Economists and investors who are trying to get a fix on what the Federal Reserve may do in the months ahead have zeroed in on a single phrase in the statement it has issued after its most recent policy meetings.
The phrase seems innocuous enough. The Fed's policymakers, it states, "will act as appropriate to sustain the expansion."
The question is, will the Fed keep or drop that phrase in the statement it will issue when its latest meeting ends Wednesday? Dropping it would be seen as a hint that the rate cut the Fed is set to announce this week — its third this year — will be the last one it expects to make for 2019.
Chairman Jerome Powell has said that the central bank's rate reductions are intended as a kind of insurance against threats to the economy, notably from President Donald Trump's trade war with China and from a broader global slowdown. Powell has pointed to similar rate cuts in 1995 and 1998 as precedents; in both cases, the Fed cut rates three times.
The key issue at this week's meeting will be whether the Fed has taken out enough insurance. Powell and other Fed officials credit their rate cuts with lowering mortgage rates, lifting home sales and generally keeping the economy on track.
Hopes have also been lifted by a truce in the U.S.-China trade fight, and the unemployment rate has reached a 50-year low, suggesting that perhaps further rate reductions aren't necessary. On the other hand, there is some evidence that the economy is weakening: Retail sales and business investment in heavy equipment both fell, for example, last month. The U.S. manufacturing sector by some measures is already in a recession.
The Fed's phrase that it "will act as appropriate to sustain the expansion" first appeared in the statement it issued after its June meeting. The next month, it cut its benchmark short-term rate for the first time in a decade. The policymakers then cut rates again in September and retained the phrase in their post-meeting statement.
Economists at Goldman Sachs have said they think the phrase will be erased from the Fed's statement Wednesday to suggest that officials are prepared to suspend their rate cuts at least until the economy shows unmistakable signs of weakness.
"Even the leadership does not appear to view a fourth cut in December as the default outcome," Spencer Hill, an economist at Goldman Sachs, wrote in a note to clients.
Other analysts take a different view. They think the Fed will continue to say that it "will act as appropriate" to support the expansion. This would allow Powell and the other officials the flexibility to cut rates again in December if the economy should appear to worsen.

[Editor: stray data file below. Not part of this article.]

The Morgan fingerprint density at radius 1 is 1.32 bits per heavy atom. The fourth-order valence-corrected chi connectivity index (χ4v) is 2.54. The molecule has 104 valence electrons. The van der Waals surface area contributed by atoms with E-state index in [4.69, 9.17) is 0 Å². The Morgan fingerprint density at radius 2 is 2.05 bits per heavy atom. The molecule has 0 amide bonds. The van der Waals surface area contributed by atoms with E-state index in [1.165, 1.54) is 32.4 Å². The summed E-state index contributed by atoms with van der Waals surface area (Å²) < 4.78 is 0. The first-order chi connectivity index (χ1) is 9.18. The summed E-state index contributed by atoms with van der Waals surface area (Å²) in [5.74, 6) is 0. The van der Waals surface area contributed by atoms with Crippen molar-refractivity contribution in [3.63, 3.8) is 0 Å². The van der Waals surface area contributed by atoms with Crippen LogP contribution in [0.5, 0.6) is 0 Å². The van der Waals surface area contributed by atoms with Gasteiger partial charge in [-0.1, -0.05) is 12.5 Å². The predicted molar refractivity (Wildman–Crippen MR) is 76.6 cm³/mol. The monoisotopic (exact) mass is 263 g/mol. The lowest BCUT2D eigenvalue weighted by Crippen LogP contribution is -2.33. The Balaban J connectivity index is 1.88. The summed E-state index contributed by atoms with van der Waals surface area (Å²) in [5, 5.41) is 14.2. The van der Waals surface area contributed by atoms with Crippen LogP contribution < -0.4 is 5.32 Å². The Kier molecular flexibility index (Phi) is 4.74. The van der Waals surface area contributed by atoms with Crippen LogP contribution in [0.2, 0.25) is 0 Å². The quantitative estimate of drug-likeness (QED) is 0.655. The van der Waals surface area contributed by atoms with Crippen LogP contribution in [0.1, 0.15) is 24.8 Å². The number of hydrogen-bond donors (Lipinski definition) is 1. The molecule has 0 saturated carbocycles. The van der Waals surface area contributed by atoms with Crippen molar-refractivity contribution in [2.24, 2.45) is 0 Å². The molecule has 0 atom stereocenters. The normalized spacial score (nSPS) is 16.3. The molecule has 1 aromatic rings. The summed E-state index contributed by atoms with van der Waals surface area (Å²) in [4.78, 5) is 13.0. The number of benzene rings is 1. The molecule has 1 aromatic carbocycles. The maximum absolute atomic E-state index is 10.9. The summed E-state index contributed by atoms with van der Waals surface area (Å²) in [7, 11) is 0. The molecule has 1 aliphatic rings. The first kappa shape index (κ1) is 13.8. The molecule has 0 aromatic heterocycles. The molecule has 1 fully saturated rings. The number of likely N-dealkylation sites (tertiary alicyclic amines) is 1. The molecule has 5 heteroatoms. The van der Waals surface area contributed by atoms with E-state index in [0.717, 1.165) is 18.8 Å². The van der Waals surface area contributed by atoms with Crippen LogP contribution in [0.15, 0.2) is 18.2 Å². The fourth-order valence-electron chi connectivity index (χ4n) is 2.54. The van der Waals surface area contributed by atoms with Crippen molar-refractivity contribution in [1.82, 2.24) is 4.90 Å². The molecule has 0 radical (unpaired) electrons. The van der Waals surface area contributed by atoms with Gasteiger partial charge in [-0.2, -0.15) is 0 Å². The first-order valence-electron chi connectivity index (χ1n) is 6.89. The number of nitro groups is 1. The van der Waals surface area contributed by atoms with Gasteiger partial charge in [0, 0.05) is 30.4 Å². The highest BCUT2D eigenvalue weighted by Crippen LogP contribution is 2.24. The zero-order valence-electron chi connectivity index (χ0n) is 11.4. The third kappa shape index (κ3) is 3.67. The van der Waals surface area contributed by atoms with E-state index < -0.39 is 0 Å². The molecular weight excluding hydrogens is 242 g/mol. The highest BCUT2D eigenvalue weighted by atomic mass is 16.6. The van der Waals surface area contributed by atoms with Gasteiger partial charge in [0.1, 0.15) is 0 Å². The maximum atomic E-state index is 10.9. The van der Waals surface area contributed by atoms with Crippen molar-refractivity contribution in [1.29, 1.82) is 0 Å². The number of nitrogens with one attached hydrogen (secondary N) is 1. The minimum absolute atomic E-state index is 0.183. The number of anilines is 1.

"We anticipate that Fed officials would rather wait and see more incoming data ahead of the (December) meeting before judging whether a pause was appropriate or not," Kathy Bostjancic, chief U.S. financial economist at Oxford Economics, wrote in a research note.
Bostjancic also noted that the financial markets aren't pricing in a cut in December. As a result, there is little need for Fed officials to steer investors in a different direction.
She and some other economists say they think the Fed will try to avoid what analysts refer to as a "hawkish cut." This occurs when it cuts short-term rates to try to spur borrowing and spending, but make it so clear that no further reductions are likely that market-driven rates, like those on mortgages, drift up, thereby diluting the benefit of the Fed's cut.
Narayana Kocherlakota, a former president of the Federal Reserve Bank of Minneapolis and now an economics professor at the University of Rochester, said he thinks the Fed will want to keep its options open. Though the economy appears mostly healthy, inflation remains below the Fed's 2% target and Americans increasingly expect inflation to stay unusually low. Further cuts could help lift inflation toward the Fed's target, Kocherlakota argues.
"I suspect we won't know much about what they'll do in December," he said. "They're going to be very balanced in their communication."
Though the statement may not change much, Powell could provide a hint of the Fed's next steps in his news conference. He may, for example, want to indicate that the Fed still has a "downward bias," meaning that any change in rates in the near future will more likely be a cut than a hike.
The economic picture has been mixed since the last time the Fed met in mid-September. Americans cut back on spending at retailers and restaurants last month, a worrisome sign because consumer spending is the leading source of economic growth. Still, consumer confidence remains high, and shoppers could easily rebound in the coming months.
Businesses have reduced their spending on industrial machinery and other equipment, mostly because the U.S.-China trade war has made them reluctant to commit to big purchases. The tit-for-tat tariffs between the U.S. and China, the world's two largest economies, have also reduced U.S. exports.
On Wednesday, the government will issue its first estimate of how the economy fared in the July-September quarter, and most economists forecast it will be relatively weak. The Atlanta Federal Reserve Bank projects that the economy expanded at just a 1.7% annual rate in the July-September quarter, which would be the second-slowest quarterly growth in nearly four years.
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